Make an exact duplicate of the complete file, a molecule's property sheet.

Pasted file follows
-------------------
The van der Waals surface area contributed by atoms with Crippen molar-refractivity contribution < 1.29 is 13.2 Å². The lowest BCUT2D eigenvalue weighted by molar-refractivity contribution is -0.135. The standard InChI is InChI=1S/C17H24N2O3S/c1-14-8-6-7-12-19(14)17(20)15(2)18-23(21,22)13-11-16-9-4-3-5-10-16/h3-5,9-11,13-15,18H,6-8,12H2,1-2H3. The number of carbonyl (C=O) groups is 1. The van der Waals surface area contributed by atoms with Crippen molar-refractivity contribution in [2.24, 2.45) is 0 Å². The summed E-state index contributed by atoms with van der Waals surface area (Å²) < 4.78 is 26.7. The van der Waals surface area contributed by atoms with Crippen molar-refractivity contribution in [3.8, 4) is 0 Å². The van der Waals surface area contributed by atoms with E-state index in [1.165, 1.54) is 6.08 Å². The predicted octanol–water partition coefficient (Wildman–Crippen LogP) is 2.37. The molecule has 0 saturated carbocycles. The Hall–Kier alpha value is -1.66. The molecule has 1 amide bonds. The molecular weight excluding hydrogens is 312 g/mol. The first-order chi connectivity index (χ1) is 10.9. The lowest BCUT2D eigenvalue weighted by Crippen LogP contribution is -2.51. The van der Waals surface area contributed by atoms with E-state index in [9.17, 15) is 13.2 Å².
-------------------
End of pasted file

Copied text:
The van der Waals surface area contributed by atoms with Crippen molar-refractivity contribution < 1.29 is 13.2 Å². The lowest BCUT2D eigenvalue weighted by molar-refractivity contribution is -0.135. The standard InChI is InChI=1S/C17H24N2O3S/c1-14-8-6-7-12-19(14)17(20)15(2)18-23(21,22)13-11-16-9-4-3-5-10-16/h3-5,9-11,13-15,18H,6-8,12H2,1-2H3. The number of carbonyl (C=O) groups is 1. The van der Waals surface area contributed by atoms with Crippen molar-refractivity contribution in [2.24, 2.45) is 0 Å². The summed E-state index contributed by atoms with van der Waals surface area (Å²) < 4.78 is 26.7. The van der Waals surface area contributed by atoms with Crippen molar-refractivity contribution in [3.8, 4) is 0 Å². The van der Waals surface area contributed by atoms with E-state index in [1.165, 1.54) is 6.08 Å². The predicted octanol–water partition coefficient (Wildman–Crippen LogP) is 2.37. The molecule has 0 saturated carbocycles. The Hall–Kier alpha value is -1.66. The molecule has 1 amide bonds. The molecular weight excluding hydrogens is 312 g/mol. The first-order chi connectivity index (χ1) is 10.9. The lowest BCUT2D eigenvalue weighted by Crippen LogP contribution is -2.51. The van der Waals surface area contributed by atoms with E-state index in [9.17, 15) is 13.2 Å².